Jeong, S.-I., and Seyed-Yagoobi, J., 2002, “Performance Enhancement of a Monogroove Heat Pipe With Electrohydrodynamic Conduction Pumping,” Proceedings of the ASME International Mechanical Engineering Congress and Exposition, New Orleans, LA.
Jeong, S.-I., and Didion, J., 2007, “Thermal Control Utilizing an Electro-Hydrodynamic Conduction Pump in a Two-Phase Loop With High Heat Flux Source,” ASME J. Heat Transfer, 129(11), pp. 1576–1583. [CrossRef]
Jeong, S.-I., and Didion, J., 2008, “Performance Characteristics of Electrohydrodynamic Conduction Pump in Two-Phase Loops,” J. Thermophys. Heat Transfer, 22(1), pp. 90–97. [CrossRef]
Yazdani, M., and Seyed-Yagoobi, J., 2009, “Electrically Induced Dielectric Liquid Film Flow Based on Electric Conduction Phenomenon,” IEEE Trans. Dielectr. Electr. Insul., 16(3), pp. 768–777. [CrossRef]
Yazdani, M., and Seyed-Yagoobi, J., 2009, “Numerical Investigation of EHD Conduction Pumping of Liquid Film in the Presence of Evaporation,” ASME J. Heat Transfer, 131, p. 011602. [CrossRef]
Siddiqui, M. A. W., and Seyed-Yagoobi, J., 2009, “Experimental Study of Pumping of Liquid Film With Electric Conduction Pumping,” IEEE Trans. Ind. Appl., 45(1), pp. 3–9. [CrossRef]
Seyed-Yagoobi, J., 2005, “Electrohydrodynamic Pumping of Dielectric Liquids,” J. Electrostat., 63(6–10), pp. 861–869. [CrossRef]
Mudawwar, I. A., Incropera, T. A., and Incropera, F. P., 1987, “Boiling Heat Transfer and Critical Heat Flux in Liquid Films Falling on Vertically-Mounted Heat Sources,” Int. J. Heat Mass Transfer, 30(10), pp. 2083–2095. [CrossRef]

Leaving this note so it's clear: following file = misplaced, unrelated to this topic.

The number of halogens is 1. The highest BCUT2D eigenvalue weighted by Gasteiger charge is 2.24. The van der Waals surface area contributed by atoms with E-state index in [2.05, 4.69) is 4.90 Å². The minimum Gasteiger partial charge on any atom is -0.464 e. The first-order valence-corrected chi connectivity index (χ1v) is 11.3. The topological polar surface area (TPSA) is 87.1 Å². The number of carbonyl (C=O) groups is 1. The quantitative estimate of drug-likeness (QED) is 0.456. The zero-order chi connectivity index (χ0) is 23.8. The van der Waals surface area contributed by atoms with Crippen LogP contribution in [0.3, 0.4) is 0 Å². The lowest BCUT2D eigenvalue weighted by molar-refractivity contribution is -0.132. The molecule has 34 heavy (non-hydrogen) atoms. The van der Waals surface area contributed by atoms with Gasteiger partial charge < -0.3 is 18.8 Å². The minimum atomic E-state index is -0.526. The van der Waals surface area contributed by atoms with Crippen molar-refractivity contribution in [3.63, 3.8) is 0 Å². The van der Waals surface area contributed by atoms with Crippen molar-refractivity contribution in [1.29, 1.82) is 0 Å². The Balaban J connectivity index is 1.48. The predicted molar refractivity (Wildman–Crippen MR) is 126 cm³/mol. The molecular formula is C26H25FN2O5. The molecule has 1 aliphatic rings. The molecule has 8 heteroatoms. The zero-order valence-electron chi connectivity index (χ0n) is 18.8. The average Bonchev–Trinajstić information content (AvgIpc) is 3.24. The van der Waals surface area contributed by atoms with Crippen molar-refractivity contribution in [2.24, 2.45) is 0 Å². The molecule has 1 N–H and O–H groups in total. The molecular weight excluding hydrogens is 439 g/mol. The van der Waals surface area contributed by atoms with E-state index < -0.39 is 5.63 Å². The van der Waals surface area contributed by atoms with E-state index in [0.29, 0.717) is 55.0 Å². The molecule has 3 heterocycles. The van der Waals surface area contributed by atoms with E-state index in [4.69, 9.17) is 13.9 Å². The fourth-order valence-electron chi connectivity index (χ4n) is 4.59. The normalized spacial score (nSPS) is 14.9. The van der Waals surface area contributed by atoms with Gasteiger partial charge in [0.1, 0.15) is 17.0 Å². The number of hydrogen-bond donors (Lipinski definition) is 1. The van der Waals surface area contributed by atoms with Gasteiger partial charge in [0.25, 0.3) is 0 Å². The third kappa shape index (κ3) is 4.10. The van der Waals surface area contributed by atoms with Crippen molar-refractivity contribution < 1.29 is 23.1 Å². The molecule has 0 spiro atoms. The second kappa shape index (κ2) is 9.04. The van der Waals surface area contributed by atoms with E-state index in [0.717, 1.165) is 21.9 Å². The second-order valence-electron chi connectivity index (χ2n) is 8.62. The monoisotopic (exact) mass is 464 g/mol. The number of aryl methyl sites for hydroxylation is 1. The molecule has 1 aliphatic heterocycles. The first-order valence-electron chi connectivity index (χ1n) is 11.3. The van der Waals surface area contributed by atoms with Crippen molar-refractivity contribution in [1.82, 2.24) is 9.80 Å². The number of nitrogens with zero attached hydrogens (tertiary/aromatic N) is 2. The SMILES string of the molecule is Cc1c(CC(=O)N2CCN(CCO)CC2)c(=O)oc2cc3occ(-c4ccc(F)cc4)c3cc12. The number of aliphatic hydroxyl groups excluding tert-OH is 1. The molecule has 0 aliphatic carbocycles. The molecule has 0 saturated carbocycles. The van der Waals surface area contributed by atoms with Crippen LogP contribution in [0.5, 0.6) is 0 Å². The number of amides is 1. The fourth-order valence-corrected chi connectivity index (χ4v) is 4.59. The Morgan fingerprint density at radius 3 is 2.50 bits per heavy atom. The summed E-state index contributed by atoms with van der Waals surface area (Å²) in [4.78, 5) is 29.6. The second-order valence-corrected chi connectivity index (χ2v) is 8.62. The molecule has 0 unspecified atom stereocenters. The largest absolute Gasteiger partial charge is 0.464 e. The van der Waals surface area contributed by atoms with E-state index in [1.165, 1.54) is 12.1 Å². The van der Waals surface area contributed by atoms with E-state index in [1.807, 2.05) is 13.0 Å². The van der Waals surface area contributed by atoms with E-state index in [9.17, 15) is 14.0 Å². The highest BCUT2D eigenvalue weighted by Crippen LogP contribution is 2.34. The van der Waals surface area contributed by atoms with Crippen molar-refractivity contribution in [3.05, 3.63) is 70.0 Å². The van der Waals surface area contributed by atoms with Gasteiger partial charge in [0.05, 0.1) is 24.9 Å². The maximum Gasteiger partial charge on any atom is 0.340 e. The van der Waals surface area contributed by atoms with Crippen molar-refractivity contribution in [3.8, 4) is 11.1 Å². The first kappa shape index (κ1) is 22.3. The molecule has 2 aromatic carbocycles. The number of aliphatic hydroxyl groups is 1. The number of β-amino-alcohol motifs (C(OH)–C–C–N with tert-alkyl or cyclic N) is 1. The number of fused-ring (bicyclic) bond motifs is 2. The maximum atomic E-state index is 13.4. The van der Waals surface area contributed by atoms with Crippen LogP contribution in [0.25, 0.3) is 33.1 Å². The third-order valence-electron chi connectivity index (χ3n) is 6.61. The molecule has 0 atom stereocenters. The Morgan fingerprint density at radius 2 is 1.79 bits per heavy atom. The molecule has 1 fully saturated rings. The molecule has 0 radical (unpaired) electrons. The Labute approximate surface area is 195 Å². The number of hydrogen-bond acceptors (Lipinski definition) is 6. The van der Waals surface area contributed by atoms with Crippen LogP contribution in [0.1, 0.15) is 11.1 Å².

Ueda, T., Inoue, M., and Nagatome, S., 1981, “Critical Heat Flux and Droplet Entrainment Rate in Boiling of Falling Liquid Films,” Int. J. Heat Mass Transfer, 24(7), pp. 1257–1266. [CrossRef]
Mesler, R., 1979, “Nucleate Boiling in Thin Liquid Films,” Boiling Phenomena, Vol. 2, Hemisphere Publishing Corporation, Washington, DC, pp. 813–819.
DuPont Fluorochemicals, 1998, “DuPont HCFC-123: Properties, Uses, Storage, and Handling.”

Figures

Grahic Jump Location
Fig. 1

Photograph of the two-phase heat transfer device

Grahic Jump Location
Fig. 2

Schematic of linear heat transport device

Grahic Jump Location
Fig. 3

Schematic of electrode dimensions and electrical connections

Grahic Jump Location
Fig. 4

Boiling curve for the 2 mm film, no tilt

Grahic Jump Location
Fig. 5

Boiling curve for the 4 mm film, no tilt

Grahic Jump Location
Fig. 6

Boiling curve for the 6 mm film, no tilt

Grahic Jump Location
Fig. 7

Boiling curve for the 4 mm film, 14 mm of adverse tilt

Grahic Jump Location
Fig. 8

Boiling curve for the 2 mm film, 9 mm of favorable tilt

Grahic Jump Location
Fig. 9

Conceptual drawing of radial heat transport device

Grahic Jump Location
Fig. 10

Simplified differential analysis of mass flow rate in a linear or radial heat transport device

Grahic Jump Location
Fig. 11

Photograph of assembled circular heat transport device

Grahic Jump Location
Fig. 12

Schematic of radial heat transport device

Grahic Jump Location
Fig. 13

Radial heat transport device performance

Grahic Jump Location
Fig. 14

Approximate mean film velocity of radially flowing film

Tables

Errata

Discussions

Some tools below are only available to our subscribers or users with an online account.

Related Content

Customize your page view by dragging and repositioning the boxes below.

Related Journal Articles
Related eBook Content
Topic Collections

Sorry! You do not have access to this content. For assistance or to subscribe, please contact us:

  • TELEPHONE: 1-800-843-2763 (Toll-free in the USA)
  • EMAIL: asmedigitalcollection@asme.org
Sign In